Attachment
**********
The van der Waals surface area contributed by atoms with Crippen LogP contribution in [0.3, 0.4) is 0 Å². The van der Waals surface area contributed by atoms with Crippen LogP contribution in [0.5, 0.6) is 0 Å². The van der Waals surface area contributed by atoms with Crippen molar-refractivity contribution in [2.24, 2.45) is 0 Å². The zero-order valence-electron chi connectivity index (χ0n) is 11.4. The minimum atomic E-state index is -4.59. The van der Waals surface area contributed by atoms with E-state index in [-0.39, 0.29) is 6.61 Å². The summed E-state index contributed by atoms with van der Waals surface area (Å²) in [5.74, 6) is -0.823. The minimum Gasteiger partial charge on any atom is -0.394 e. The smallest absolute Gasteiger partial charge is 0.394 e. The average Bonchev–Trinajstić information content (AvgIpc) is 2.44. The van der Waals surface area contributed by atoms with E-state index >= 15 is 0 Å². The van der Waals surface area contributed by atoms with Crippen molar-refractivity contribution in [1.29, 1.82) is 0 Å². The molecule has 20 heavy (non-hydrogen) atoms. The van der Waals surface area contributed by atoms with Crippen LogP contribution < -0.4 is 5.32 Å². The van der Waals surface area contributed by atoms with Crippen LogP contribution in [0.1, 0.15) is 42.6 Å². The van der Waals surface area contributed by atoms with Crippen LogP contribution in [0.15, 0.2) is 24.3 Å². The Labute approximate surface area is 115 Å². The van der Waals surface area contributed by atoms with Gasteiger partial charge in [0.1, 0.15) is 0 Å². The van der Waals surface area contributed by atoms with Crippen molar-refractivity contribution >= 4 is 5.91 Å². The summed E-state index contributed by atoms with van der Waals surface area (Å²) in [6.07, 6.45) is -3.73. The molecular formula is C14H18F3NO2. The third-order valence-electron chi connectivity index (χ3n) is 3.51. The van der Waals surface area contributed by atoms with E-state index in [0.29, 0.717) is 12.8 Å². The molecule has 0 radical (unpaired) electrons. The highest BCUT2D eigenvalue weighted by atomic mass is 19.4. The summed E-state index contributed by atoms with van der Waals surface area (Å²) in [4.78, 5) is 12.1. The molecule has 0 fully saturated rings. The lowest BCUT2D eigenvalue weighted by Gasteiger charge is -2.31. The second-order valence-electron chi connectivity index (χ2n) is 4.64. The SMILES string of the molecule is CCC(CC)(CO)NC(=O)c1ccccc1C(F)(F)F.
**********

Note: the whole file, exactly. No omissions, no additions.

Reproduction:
The van der Waals surface area contributed by atoms with Crippen LogP contribution in [0.3, 0.4) is 0 Å². The van der Waals surface area contributed by atoms with Crippen LogP contribution in [0.5, 0.6) is 0 Å². The van der Waals surface area contributed by atoms with Crippen molar-refractivity contribution in [2.24, 2.45) is 0 Å². The zero-order valence-electron chi connectivity index (χ0n) is 11.4. The minimum atomic E-state index is -4.59. The van der Waals surface area contributed by atoms with E-state index in [-0.39, 0.29) is 6.61 Å². The summed E-state index contributed by atoms with van der Waals surface area (Å²) in [5.74, 6) is -0.823. The minimum Gasteiger partial charge on any atom is -0.394 e. The smallest absolute Gasteiger partial charge is 0.394 e. The average Bonchev–Trinajstić information content (AvgIpc) is 2.44. The van der Waals surface area contributed by atoms with E-state index >= 15 is 0 Å². The van der Waals surface area contributed by atoms with Crippen molar-refractivity contribution in [1.29, 1.82) is 0 Å². The molecule has 20 heavy (non-hydrogen) atoms. The van der Waals surface area contributed by atoms with Crippen LogP contribution < -0.4 is 5.32 Å². The van der Waals surface area contributed by atoms with Crippen LogP contribution in [0.1, 0.15) is 42.6 Å². The van der Waals surface area contributed by atoms with Crippen LogP contribution in [0.15, 0.2) is 24.3 Å². The Labute approximate surface area is 115 Å². The van der Waals surface area contributed by atoms with Gasteiger partial charge in [0.1, 0.15) is 0 Å². The van der Waals surface area contributed by atoms with Crippen molar-refractivity contribution >= 4 is 5.91 Å². The summed E-state index contributed by atoms with van der Waals surface area (Å²) in [6.07, 6.45) is -3.73. The molecular formula is C14H18F3NO2. The third-order valence-electron chi connectivity index (χ3n) is 3.51. The van der Waals surface area contributed by atoms with E-state index in [0.29, 0.717) is 12.8 Å². The molecule has 0 radical (unpaired) electrons. The highest BCUT2D eigenvalue weighted by atomic mass is 19.4. The summed E-state index contributed by atoms with van der Waals surface area (Å²) in [4.78, 5) is 12.1. The molecule has 0 fully saturated rings. The lowest BCUT2D eigenvalue weighted by Gasteiger charge is -2.31. The second-order valence-electron chi connectivity index (χ2n) is 4.64. The SMILES string of the molecule is CCC(CC)(CO)NC(=O)c1ccccc1C(F)(F)F.